So. Yeah. Remember how I was all “Things are getting kind of bad.” and you were all “I hope things get better!” and I was all “Thank you! This too shall pass!”

Things didn’t get worse, but they didn’t get better. It’s still just bubbling, right under the surface.

I told my Ami about it and she wrote me this email back, and now I’m going to share it with you.

Because it applies to you (some of it at least.)

And me.

And we’re all just doing the best we can.

*******************
1-  You are stronger than anything broken inside of you.  I know this to be true with every fiber of my being.  You don’t see how strong you are, but I can see your strength shining in you.

2-  You have done absolutely nothing to deserve depression.  You haven’t taken anything for granted, you haven’t offended God, you haven’t been a bad person.  You just have it for no reason I understand, and I plan to ask Heavenly Father about it at my “exit interview.”

3-  If this is, in fact, a depression episode and not just a blip on the screen, then eventually everything will wind up being okay.  You are strong enough to get help.  You are brave enough to push forward, even when it feels like you are merely standing in place.  And you are incredibly and absolutely loved.

4-  You are not alone.  I know when everything is at its worst you feel alone.  But you aren’t.  You have people, right here in Indiana, who will catch you if you fall.  You have loving people who will gladly circle about you and hold you.  If things start to collapse around you, there is an entire Casey team ready to help put the pieces together again.

5-  Your depression will not permanently scar your children.  I know you worry about this.  But you need to remember that every single parent who brings a child into this world is a broken human being with great faults.  Right now you are looking at other mothers and comparing their shiny outsides with your dark inside.  Just remember, we are all broken, just maybe where you can’t see it.
Additionally, you are demonstrating to your beautiful daughters that it is okay to not be perfect.  Women, Mormon women in particular, have a hard time with this concept.  We all want to run the perfect home, be the perfect parent and perfect wife, doing a perfect job.  You are proving to your babies that this is a myth and furthermore that it is okay to be less than perfect.  You are also demonstrating that recognizing our imperfections does not mean we just succumb to our weaknesses, it means we press forward, relying on Christ to pick up our slack.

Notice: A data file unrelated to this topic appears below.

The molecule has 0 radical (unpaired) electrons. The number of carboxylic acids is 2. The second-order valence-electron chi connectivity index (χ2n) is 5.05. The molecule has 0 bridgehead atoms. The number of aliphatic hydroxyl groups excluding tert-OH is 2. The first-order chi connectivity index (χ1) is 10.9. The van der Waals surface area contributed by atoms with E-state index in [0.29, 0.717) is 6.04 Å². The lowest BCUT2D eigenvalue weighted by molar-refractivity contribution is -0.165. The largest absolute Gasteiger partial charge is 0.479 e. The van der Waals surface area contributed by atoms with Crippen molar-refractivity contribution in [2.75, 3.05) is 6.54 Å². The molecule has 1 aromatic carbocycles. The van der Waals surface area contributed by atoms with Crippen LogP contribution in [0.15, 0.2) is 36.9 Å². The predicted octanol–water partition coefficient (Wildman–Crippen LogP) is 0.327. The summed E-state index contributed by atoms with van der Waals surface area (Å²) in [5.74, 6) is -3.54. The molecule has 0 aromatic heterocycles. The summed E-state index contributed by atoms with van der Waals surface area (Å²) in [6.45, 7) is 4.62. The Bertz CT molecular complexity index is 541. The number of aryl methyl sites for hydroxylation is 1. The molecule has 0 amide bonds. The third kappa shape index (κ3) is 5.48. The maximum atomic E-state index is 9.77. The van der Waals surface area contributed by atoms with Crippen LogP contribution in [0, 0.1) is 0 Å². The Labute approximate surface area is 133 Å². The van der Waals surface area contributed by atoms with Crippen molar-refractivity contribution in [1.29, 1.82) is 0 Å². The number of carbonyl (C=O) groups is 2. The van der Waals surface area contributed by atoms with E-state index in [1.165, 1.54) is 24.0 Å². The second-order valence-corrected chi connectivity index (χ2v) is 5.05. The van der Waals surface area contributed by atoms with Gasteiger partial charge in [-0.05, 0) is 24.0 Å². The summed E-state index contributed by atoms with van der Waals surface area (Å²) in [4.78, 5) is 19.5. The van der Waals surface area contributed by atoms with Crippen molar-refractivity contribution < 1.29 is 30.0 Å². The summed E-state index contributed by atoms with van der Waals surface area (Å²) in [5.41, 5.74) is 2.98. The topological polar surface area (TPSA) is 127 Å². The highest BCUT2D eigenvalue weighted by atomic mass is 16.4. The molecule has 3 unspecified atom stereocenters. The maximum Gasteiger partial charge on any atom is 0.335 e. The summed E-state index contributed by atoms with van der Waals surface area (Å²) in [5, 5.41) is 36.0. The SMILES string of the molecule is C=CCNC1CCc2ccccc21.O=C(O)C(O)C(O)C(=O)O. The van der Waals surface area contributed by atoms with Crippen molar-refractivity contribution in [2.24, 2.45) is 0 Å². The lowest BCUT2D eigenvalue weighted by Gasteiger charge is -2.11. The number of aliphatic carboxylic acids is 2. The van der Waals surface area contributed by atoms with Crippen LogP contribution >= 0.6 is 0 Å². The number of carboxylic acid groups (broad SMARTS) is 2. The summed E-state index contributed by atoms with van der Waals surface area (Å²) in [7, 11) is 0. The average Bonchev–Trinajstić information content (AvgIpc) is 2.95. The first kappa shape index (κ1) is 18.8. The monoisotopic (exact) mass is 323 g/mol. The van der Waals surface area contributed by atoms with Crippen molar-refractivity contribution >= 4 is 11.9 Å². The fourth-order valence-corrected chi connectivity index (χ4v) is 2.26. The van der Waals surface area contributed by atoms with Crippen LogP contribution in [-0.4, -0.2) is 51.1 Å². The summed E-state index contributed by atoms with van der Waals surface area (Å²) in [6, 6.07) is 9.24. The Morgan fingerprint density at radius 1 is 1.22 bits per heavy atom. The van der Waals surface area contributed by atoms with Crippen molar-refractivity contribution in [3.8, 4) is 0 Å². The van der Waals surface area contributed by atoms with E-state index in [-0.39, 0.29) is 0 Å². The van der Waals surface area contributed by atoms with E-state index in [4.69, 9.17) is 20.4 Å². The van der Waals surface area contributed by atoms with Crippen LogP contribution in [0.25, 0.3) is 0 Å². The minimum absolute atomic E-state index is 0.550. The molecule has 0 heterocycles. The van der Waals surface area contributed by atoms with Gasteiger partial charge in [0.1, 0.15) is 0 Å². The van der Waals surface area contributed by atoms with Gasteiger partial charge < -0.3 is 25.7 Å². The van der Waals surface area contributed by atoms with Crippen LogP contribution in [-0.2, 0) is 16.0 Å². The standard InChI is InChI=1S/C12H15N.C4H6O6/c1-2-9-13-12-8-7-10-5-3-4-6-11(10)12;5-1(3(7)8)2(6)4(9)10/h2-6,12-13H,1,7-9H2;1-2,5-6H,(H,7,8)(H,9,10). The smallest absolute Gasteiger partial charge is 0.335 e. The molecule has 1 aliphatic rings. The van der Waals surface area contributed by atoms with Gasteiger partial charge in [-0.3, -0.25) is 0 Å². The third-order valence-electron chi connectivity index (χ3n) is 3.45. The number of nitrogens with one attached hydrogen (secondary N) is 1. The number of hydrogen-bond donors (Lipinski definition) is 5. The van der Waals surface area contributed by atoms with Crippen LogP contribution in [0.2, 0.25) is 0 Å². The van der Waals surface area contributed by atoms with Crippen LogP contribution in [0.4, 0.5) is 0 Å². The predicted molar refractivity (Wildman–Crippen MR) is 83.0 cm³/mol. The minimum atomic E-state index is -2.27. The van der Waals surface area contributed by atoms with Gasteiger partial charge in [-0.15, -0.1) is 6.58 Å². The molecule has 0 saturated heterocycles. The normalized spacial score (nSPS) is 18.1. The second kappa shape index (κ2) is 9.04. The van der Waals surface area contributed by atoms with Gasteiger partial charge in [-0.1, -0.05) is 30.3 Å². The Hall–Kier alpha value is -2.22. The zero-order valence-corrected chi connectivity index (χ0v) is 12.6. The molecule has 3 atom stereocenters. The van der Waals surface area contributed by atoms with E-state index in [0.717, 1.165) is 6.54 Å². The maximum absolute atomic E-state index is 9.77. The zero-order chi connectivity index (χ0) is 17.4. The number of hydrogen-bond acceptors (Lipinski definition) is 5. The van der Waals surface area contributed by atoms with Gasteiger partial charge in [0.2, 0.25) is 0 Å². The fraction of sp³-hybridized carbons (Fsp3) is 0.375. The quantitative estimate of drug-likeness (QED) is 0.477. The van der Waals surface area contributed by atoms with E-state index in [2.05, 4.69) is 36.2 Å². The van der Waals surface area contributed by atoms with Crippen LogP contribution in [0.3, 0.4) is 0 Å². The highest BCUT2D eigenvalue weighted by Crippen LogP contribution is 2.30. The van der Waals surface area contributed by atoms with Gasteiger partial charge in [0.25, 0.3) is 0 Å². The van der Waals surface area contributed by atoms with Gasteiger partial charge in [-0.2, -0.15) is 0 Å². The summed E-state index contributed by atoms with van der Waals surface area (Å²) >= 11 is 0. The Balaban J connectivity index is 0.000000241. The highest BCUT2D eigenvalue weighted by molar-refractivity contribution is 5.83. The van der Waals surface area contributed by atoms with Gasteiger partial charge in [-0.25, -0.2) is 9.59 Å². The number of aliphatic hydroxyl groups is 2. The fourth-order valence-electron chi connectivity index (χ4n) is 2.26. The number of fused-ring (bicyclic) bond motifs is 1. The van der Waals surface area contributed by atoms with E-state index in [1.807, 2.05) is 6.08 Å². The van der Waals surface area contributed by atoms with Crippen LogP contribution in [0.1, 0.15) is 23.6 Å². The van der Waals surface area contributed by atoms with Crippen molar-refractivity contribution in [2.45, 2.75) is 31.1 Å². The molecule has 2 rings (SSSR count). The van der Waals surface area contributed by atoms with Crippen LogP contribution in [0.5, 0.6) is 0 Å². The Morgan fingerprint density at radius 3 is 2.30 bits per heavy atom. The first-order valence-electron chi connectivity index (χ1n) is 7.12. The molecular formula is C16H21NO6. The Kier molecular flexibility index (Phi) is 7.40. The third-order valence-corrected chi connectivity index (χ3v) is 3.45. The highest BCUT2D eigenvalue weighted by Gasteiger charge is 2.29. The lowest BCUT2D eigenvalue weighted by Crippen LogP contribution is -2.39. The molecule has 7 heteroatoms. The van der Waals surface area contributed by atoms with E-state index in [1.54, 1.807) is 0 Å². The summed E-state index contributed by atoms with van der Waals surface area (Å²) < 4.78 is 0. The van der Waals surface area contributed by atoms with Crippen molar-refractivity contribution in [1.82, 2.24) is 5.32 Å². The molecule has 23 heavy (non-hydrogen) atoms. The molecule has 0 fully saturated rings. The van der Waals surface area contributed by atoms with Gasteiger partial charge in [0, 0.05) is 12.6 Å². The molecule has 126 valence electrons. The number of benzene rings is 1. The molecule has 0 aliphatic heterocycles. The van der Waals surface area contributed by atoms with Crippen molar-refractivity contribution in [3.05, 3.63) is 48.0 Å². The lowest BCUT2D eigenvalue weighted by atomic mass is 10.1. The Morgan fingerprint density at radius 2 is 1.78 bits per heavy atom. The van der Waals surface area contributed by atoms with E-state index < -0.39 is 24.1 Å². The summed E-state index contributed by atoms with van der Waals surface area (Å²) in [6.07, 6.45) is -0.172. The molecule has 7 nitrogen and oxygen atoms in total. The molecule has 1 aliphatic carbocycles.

6-  If this is a worst case scenario, don’t be scared.  We can put together a plan that will keep you safe and your children happy.

7-  I love you.

Remember these things.
Ami (and by association, me.)

(Ami has a blog…it’s really good. You should read it. If you’re local you should totally be friends with her.)

Comments

  1. Absolutely and Amen. You ARE stronger than the broken inside of you. Your kids know and will always know how much you love them. You are incredible. Keep moving forward.

  2. thank you case. you always post exactly what i need to hear. {or i guess i should technically say thank you ami}

  3. whenever i’m having a hard day, there’s always a post here that makes me feel a little less alone, so thank you for that.

    sorry about the gray cloud. i hope sunny skies are ahead for you very soon. take care.

  4. Bubbling under the surface is a place I’m quite familiar with. And bubbling under the surface is not drowning just below the surface.
    Your awareness, your vigilance and all the people that love you will bring you through.
    Your voice, your heart and your honesty are these beautiful, shining examples for your daughters of how to live your life and how to fight for it. They are just so lucky to have you for a mother.

  5. Thank-you. You are right. I needed this too. ((hugs)) and prayers. We’ll all get through this.

  6. xo

  7. Dear sweet, lovely, amazing Casey,

    Depression, such as it is, is a physical problem. It is a chemical imbalance in your brain. God didn’t do this to you. YOU didn’t do this to you. It just happens – and many times it happens right after pregnancy, because all those hormones and chemicals accumulate in your system and they’re still there after the baby is born.

    It CAN be remediated by drugs. But to my mind, the best thing I know of to restore proper chemical balance in a person is regular, strenuous physical exercise. Aerobics. Running. Pilates. Whatever makes you breathe hard and gets your heart pumping.